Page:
How not to ruin your business reputation: Part 1

You open an email and form an opinion of the writer. Bam! It takes what… maybe a nanosecond. Whether it’s a co-worker, colleague in another division or a vendor prospecting for your business, all of us make immediate judgment calls about people – about their credibility and the value of the emessage – by the tone of the email and the way it’s written.

Email, when used right, builds relationships and expands networks. When used thoughtlessly, it can pretty much ruin a business reputation. A poorly written email doesn’t just get deleted, it can diminish productivity, destroy sales and decimate morale.

Think of it this way: Do you really want to look your worst in front of the people who matter? Even if they love you enough to overlook your lack of attention to detail (like a Sunday morning at my house), or  your less-than-friendly tone, what if they forward your message to someone who doesn’t feel the love? If you aren’t going to care enough to pay attention to the details, someone else will.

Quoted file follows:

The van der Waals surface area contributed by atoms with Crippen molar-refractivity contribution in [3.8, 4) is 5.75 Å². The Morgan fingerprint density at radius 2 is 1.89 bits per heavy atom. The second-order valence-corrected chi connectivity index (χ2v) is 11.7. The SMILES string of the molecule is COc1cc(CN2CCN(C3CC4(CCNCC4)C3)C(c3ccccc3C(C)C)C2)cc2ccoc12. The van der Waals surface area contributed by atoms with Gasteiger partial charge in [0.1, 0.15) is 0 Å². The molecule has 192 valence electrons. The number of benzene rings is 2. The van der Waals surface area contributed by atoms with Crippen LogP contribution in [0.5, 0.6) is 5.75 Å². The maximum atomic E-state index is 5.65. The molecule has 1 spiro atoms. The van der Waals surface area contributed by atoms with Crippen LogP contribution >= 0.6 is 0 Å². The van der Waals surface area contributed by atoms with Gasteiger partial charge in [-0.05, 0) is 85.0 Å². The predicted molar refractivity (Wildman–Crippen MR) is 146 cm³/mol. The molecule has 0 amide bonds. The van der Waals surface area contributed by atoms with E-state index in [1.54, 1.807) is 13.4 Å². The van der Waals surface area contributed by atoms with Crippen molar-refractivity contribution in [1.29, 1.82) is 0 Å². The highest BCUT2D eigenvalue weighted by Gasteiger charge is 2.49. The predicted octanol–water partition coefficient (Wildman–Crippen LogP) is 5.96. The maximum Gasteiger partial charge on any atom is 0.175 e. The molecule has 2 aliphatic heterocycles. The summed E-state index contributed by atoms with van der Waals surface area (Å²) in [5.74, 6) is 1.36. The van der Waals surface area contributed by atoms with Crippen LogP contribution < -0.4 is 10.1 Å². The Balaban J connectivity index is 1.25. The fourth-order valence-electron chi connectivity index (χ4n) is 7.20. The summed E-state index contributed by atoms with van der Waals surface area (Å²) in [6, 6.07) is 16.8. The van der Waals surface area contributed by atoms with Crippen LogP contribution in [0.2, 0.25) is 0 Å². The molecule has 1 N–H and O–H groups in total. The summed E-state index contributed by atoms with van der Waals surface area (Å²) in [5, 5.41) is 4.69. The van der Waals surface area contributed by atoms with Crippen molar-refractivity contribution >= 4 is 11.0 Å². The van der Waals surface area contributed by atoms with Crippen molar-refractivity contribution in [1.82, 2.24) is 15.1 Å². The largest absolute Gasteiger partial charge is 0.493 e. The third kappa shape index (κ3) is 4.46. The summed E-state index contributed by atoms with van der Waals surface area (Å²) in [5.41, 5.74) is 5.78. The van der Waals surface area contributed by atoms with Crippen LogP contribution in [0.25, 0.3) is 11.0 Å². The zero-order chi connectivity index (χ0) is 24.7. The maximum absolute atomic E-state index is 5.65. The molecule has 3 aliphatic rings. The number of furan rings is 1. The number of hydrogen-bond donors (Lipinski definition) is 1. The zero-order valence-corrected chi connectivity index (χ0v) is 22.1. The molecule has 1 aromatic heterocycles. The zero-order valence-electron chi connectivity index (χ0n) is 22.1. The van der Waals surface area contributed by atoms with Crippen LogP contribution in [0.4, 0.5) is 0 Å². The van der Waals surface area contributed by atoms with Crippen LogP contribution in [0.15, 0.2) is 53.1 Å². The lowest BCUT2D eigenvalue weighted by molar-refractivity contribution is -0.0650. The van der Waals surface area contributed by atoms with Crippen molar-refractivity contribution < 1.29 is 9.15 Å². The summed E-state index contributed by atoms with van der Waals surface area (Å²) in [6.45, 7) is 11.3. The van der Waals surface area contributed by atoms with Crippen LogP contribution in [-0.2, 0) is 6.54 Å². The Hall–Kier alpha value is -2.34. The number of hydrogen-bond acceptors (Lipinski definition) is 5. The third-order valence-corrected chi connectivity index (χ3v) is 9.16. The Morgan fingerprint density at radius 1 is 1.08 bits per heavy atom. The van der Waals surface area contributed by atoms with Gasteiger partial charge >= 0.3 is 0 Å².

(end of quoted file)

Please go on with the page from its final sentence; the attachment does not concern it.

Will you actually ruin your business rep if you send an email with typos? Maybe. A Nov 2009 survey of HR managers, found 57% of HR managers consider simple typos or grammatical errors “deal breakers” when hiring. Another 41% of those responding to that Society of Human Resource Managers study said typos were seen as “somewhat of a problem.” People think less of you when you don’t care if you’re sending your very worst.

Take extra effort to create a positive impression every time you write. Consider you’re applying for a job with each email. Just because you have a relationship (co-worker, boss, customer) doesn’t mean it’s okay to ignore details like grammar and spelling. (And, really, is there anything more annoying than the colleague who bolds every message, responds in all caps, or emails back “no” to your request?)

Thoughtlessly written email costs plenty. Improve your business reputation and write right!

What bothers you the most about emails you get from colleagues, co-workers and management? Tell me!